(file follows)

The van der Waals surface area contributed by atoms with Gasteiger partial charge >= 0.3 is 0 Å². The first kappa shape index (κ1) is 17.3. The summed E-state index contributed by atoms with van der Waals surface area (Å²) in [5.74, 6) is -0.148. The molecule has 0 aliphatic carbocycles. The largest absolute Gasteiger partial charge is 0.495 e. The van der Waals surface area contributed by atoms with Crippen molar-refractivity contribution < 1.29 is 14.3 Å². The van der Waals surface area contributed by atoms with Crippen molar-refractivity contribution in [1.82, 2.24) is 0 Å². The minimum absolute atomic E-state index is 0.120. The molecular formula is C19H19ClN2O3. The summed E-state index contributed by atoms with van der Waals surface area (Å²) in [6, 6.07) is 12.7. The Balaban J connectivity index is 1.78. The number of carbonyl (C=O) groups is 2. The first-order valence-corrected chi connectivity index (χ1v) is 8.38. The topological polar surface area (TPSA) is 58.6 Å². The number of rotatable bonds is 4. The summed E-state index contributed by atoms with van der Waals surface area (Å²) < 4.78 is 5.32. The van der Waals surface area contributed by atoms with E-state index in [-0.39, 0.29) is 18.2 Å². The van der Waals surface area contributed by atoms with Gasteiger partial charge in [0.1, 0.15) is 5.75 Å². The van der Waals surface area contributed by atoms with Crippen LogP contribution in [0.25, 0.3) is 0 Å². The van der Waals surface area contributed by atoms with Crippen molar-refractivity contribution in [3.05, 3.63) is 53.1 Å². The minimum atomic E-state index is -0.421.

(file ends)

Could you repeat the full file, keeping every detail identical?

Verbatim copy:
The van der Waals surface area contributed by atoms with Gasteiger partial charge >= 0.3 is 0 Å². The first kappa shape index (κ1) is 17.3. The summed E-state index contributed by atoms with van der Waals surface area (Å²) in [5.74, 6) is -0.148. The molecule has 0 aliphatic carbocycles. The largest absolute Gasteiger partial charge is 0.495 e. The van der Waals surface area contributed by atoms with Crippen molar-refractivity contribution < 1.29 is 14.3 Å². The van der Waals surface area contributed by atoms with Crippen molar-refractivity contribution in [1.82, 2.24) is 0 Å². The minimum absolute atomic E-state index is 0.120. The molecular formula is C19H19ClN2O3. The summed E-state index contributed by atoms with van der Waals surface area (Å²) in [6, 6.07) is 12.7. The Balaban J connectivity index is 1.78. The number of carbonyl (C=O) groups is 2. The first-order valence-corrected chi connectivity index (χ1v) is 8.38. The topological polar surface area (TPSA) is 58.6 Å². The number of rotatable bonds is 4. The summed E-state index contributed by atoms with van der Waals surface area (Å²) < 4.78 is 5.32. The van der Waals surface area contributed by atoms with E-state index in [-0.39, 0.29) is 18.2 Å². The van der Waals surface area contributed by atoms with Gasteiger partial charge in [0.1, 0.15) is 5.75 Å². The van der Waals surface area contributed by atoms with Crippen LogP contribution in [0.25, 0.3) is 0 Å². The van der Waals surface area contributed by atoms with Crippen molar-refractivity contribution in [3.05, 3.63) is 53.1 Å². The minimum atomic E-state index is -0.421.